After jointing the timber for the back, the next thing was to settle on a design. I wanted to design a shape that will make best use of the timber while retaining a compact shape. I started with an outline of a spoon-back mandolin, and then decided that it needed more body at the neck end.

My initial sketch was done straight on the timber
mandolin

I used a hole saw to open the sound hole, and then used a wider hole saw to cut an annular groove for the sound hole decoration.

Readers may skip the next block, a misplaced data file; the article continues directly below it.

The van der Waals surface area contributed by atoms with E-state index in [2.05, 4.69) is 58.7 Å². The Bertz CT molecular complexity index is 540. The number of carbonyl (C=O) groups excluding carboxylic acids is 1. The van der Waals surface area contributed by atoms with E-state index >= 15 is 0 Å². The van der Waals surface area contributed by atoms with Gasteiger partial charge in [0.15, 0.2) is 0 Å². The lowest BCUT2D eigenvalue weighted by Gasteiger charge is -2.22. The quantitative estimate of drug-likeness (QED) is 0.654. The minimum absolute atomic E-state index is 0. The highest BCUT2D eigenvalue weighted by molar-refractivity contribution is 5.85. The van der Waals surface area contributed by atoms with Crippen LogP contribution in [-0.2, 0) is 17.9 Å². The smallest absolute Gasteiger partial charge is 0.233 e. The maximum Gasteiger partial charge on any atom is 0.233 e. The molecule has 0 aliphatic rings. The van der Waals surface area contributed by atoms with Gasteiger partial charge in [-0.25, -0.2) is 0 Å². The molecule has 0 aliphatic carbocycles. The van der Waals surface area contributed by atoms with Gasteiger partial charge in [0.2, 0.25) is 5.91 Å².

mandolin

After toying with the notion of purfling, I decided on a different approach – I had earlier seen some fine copper powder and felt that would be a more creative approach. The copper is mixed with PVA and brushed into the groove.

mandolin

It looks messy, but remember it is going to be sanded back, removing the surface copper, and preparing it to be varnished in place.

mandolin

I know little of mandolin making, so I was wary of taking the thickness too low. I thicknessed the birdseye maple down to 4mm, and carefully sanded further down to almost half that – about 2.5mm.

And that is where I shall leave it for today.

Cheers
Jerry

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